Word spread Thursday that Pennsylvania State University plans to honor the 50th anniversary of Joe Paterno becoming head football coach -- and outrage spread, too.
While the late Paterno was highly successful on the field, his career was tarnished by reports that have grown in the last year that he and other Penn State officials looked the other way as Jerry Sandusky -- a key member of Paterno's coaching team -- abused numerous boys. "The most powerful men at Penn State failed to take any steps for 14 years to protect the children whom Sandusky victimized," said the 2012 report Penn State commissioned about the Sandusky scandal, and that statement counted Paterno among those men.
Under activities for the Sept. 17 game against Temple University, Penn State included this item: "Commemoration of the 50th anniversary of Coach Joe Paterno -- Activities during the game will take place to commemorate Joe Paterno's first game as the head football coach at Penn State -- Sept. 17, 1966."
Penn State has struggled with Paterno's legacy. The university fired him in 2011 after the Sandusky scandal broke and he died of cancer not long after. Many Penn State football fans, some of them major donors, have defended Paterno and said that the university was too harsh in its judgments of him. But many others have said that any honors for Paterno suggest a tolerance of his actions (and especially his lack of action) in the Sandusky case.
Amid these tensions, court documents released in July raised the possibility that Paterno knew about -- and ignored -- the abuse by Sandusky for a longer period than had previously been thought, a scenario that could have significantly increased the number of children Sandusky abused.
According to the documents, a man identified as John Doe 150 testified in 2014 that he was molested by Sandusky when he was 14, and that he reported the abuse to Paterno in 1976. "I don't want to hear about any of that kind of stuff," Paterno allegedly told the boy. "I have a football season to worry about." The documents include several allegations that other Penn State officials ignored claims of abuse against Sandusky for decades, as well.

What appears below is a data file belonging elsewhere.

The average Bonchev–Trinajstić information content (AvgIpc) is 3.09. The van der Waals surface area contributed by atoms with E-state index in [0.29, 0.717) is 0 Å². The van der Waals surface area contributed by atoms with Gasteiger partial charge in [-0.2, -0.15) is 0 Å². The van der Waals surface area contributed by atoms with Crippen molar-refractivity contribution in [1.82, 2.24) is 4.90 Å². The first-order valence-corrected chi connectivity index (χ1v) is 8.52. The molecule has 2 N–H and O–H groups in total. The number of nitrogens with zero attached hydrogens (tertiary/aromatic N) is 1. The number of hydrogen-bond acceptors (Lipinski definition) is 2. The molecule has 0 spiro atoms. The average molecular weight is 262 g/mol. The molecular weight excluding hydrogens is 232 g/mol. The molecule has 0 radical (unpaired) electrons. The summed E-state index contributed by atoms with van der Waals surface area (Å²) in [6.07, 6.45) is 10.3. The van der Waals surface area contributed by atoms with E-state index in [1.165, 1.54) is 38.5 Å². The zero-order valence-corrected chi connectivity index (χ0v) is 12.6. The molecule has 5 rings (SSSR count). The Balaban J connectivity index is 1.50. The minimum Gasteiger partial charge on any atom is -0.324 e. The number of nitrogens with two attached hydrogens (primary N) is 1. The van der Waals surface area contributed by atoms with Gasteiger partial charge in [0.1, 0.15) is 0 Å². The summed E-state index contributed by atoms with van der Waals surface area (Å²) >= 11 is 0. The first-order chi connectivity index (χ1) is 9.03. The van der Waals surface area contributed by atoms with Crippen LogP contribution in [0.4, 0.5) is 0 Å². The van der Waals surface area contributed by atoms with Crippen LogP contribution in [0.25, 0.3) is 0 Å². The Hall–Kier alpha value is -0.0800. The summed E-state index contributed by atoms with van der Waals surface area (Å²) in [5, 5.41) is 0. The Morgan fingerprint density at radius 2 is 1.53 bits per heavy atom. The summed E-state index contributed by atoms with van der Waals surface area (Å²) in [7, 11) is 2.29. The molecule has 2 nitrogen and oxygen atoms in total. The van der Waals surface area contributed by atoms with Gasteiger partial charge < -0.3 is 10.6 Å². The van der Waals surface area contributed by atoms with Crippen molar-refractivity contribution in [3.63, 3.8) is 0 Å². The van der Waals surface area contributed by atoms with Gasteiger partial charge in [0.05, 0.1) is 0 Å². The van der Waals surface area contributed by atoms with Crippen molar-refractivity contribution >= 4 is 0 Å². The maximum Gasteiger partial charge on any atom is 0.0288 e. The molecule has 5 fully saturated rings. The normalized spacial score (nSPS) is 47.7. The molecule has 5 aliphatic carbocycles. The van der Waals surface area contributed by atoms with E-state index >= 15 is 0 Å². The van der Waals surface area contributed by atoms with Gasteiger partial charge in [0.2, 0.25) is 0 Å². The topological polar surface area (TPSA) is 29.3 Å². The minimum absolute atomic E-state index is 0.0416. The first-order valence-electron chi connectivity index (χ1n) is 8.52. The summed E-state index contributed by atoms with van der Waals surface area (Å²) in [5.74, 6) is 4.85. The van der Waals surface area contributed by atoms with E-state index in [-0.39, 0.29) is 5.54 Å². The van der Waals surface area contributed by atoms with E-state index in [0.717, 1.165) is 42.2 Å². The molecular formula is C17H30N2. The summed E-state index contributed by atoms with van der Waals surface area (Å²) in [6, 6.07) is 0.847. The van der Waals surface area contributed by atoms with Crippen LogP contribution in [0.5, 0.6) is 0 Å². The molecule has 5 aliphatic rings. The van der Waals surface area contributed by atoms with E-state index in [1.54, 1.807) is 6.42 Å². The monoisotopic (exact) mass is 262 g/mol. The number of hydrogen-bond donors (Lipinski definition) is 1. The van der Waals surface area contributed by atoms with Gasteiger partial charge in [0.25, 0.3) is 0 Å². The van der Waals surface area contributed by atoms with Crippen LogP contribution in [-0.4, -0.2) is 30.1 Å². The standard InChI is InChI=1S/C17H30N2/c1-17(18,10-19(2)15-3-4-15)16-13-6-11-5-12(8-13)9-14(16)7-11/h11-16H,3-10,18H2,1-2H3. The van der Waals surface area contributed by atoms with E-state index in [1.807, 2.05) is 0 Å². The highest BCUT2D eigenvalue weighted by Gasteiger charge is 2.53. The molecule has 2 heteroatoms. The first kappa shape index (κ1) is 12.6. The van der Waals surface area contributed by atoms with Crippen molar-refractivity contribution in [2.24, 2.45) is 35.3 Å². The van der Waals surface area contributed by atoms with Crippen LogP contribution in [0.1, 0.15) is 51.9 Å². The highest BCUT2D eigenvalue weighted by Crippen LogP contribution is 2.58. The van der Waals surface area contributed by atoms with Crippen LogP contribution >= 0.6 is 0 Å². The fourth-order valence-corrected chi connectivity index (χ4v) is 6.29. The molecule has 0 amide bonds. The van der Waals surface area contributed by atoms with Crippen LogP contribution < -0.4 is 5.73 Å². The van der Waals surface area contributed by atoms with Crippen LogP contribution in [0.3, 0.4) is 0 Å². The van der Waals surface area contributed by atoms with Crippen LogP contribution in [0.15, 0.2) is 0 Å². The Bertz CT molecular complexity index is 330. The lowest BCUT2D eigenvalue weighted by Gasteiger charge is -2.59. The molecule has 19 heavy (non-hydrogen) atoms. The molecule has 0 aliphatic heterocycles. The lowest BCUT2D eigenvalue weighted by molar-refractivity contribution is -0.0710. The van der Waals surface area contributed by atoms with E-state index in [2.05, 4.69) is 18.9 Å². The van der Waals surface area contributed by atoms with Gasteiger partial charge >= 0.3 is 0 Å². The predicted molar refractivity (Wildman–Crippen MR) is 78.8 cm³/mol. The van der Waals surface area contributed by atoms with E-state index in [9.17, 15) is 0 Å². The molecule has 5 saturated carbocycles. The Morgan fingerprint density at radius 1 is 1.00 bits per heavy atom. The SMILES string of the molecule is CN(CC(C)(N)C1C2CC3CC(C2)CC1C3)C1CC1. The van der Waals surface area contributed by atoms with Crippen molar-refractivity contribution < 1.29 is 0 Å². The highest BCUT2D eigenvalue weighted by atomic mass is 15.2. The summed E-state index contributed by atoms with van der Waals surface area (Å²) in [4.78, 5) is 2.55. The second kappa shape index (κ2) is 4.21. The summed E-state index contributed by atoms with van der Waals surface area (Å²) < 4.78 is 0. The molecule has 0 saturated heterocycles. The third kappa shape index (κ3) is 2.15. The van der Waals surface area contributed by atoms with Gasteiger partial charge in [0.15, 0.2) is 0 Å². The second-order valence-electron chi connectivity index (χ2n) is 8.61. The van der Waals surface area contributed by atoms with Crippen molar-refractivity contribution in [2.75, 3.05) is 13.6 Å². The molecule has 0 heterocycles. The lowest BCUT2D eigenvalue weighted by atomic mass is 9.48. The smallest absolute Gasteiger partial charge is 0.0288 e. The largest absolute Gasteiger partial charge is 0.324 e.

Eric Barron, Penn State's president, criticized the reports about those court documents. "While individuals hold different opinions, and may draw different inferences from the testimony about former Penn State employees, speculation by Penn State is not useful. Although settlements have been reached, it also is important to reiterate that the alleged knowledge of former Penn State employees is not proven, and should not be treated as such. Some individuals deny the claims, and others are unable to defend themselves. Speculation also serves to drive a wedge within the Penn State community."
An athletics department spokesperson told the Associated Press Thursday that Penn State plans to announce specifics of the commemoration shortly before the Sept. 17 football game. He declined to comment further.
On social media, criticism of Penn State's plans to honor Paterno was intense.
Hmmmm. Wouldn't the most appropriate Paterno gesture be staying silent for decades? https://t.co/T2x1rgAEfz— Jordan Klepper (@jordanklepper) September 1, 2016
Joe Paterno lets colleague molest children for YEARS *is honored at game*#Kaepernick raises racial social justice issues *national uproar*— Sam White (@samwhiteout) September 1, 2016
If Penn State really wants to honor Joe Paterno's memory they should not tell anyone about the ceremony, then admit to it in several decades— Patrick Monahan (@pattymo) September 1, 2016
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